Teachers want to encourage higher-level thinking skills among their students. Many fear technology can make students passive consumers of the vast amounts of information they encounter, instead of encouraging them to think critically.
Distraction is another concern. A Gallup poll found that nearly 30 percent of teachers believe the use of digital devices in school is harmful — rooted in the fear that these devices can be distracting rather than contributing to critical thinking.
Though legitimate concerns, teachers need to shift their thinking. Although students are certainly consuming a ton of information online, they’re also using the tools at their disposal to create their own content and applying thinking skills to analyze media sources.
The teacher’s responsibility is to be familiar with the tools students are using and how they’re using them, so they can bring these tools into the classroom.
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How can teachers harness the tech students use?
The gap between students’ perspective on technology and that of their teachers is vast. Teachers often feel uncomfortable teaching tech to students, because students are often more capable of teaching technology to them.
While teachers may know how to use Facebook messenger and Twitter, they might not realize that students are already ahead of them, using Google Docs as a chat tool in class, says tech writer Taylor Lorenz. “As more and more laptops find their way into middle and high schools, educators are using Google Docs to do collaborative exercises and help students follow along with the lesson plan. The students, however, are using it to organize running conversations behind teachers’ backs,” she explains.
It can be scary when your students know more about a tool than you do, says teacher Tricia Ebner. A colleague of hers addressed this discomfort by allocating regular time in her science class with students to explore technology tools together and teach each other how to use them.
Working with technology might be more effective when students teach each other and the teacher. More information is shared, and students learn more when they have to explain something to their peers says Nicole Krueger at the International Society for Technology in Education (ISTE). Students learn more when collaborating because they are practicing their higher-level thinking skills. They apply knowledge, evaluate strategies, and analyze different techniques.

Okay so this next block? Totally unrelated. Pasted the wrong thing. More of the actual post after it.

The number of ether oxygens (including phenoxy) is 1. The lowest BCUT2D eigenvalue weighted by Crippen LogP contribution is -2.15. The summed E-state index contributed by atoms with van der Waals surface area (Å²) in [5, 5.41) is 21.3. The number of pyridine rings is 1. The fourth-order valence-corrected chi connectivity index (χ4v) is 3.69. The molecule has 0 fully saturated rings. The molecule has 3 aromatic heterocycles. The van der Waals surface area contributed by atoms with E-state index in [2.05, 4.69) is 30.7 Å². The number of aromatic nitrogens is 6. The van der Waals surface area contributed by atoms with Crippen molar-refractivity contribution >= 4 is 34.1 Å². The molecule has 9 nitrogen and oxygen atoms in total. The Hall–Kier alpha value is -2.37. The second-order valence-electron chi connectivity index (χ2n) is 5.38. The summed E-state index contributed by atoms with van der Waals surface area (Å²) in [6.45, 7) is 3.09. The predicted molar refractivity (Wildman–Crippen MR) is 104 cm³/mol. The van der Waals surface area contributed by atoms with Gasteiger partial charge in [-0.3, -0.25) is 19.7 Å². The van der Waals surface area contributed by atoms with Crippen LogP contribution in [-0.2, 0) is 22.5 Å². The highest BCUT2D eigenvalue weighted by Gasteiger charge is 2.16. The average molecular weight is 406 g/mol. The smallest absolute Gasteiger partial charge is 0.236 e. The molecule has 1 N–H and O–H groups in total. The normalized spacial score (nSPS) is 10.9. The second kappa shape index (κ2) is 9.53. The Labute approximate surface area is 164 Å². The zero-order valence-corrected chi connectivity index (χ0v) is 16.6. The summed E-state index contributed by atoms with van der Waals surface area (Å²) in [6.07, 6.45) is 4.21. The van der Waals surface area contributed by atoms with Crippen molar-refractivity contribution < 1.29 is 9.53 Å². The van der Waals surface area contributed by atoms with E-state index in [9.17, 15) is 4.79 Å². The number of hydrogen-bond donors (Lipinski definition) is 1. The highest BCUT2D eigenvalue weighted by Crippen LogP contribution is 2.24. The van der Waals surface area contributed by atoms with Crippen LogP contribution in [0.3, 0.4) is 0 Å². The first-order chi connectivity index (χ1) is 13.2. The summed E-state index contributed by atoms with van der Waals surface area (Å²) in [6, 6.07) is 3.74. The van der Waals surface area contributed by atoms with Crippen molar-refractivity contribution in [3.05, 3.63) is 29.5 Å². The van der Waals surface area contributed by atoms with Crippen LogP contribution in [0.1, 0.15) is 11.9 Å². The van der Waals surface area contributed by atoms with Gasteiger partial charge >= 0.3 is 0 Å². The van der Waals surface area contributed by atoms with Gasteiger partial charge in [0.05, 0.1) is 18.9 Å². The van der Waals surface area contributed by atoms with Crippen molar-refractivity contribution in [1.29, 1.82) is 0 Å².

While many teachers feel comfortable using technology passively in the classroom, rather than letting students engage with the tools, this prevents kids from learning digital literacy. Indeed, it actually stops them from using their higher-level thinking skills.
Use digital tech for more than just busywork
Technological solutions ebb and flow. Once you master a tool that your students love, it might become outdated or be purchased by another tech company.
Some key characteristics of the technology that you choose should stay consistent, no matter what’s on the market at the time. You shouldn’t use technological tools in the classroom just to move busywork from paper to the screen. That doesn’t accomplish anything new or teach your students to think differently about the material.
Instead, tech should encourage students to create, communicate, and collaborate. These are the higher-level thinking skills that your students need and that technology naturally brings out in them, better than pen and paper.
“I was visiting a school recently, and saw students use digital devices to make genome maps of the indigenous plant life around their campus. It was a fantastic project,” says Richard Culatta, CEO at ISTE. “But too often I see students in a computer lab reading some stuff on the screen, then clicking next, next, next. If you’re going to help students own their own learning and become creators and collaborators, then you can’t take the powerful tools we have and just do the same thing we’ve always done, but on a screen.”
Key to higher thinking skills in today’s context is the ability to decipher sources and identify correct information on the internet. Former English teacher Eileen Murphy founded ThinkCERCA, a flexible literacy framework that helps students engage in critical thinking. She says kids are exposed to a striking amount of misinformation online today. This is why she developed a tool teachers can use to give individualized lesson plans that elicit critical thinking skills in English, social studies, science, and math.
“Try to choose technologies that support interactivity, critical thinking, and problem solving,” suggest professors Christian Moro and Kathy Mills. Examples include educational and explorative online games, websites that encourage problem solving, writing basic code, and creative expression.
The bottom line is that students want to think critically — all teachers have to do is give them the tools to do so.
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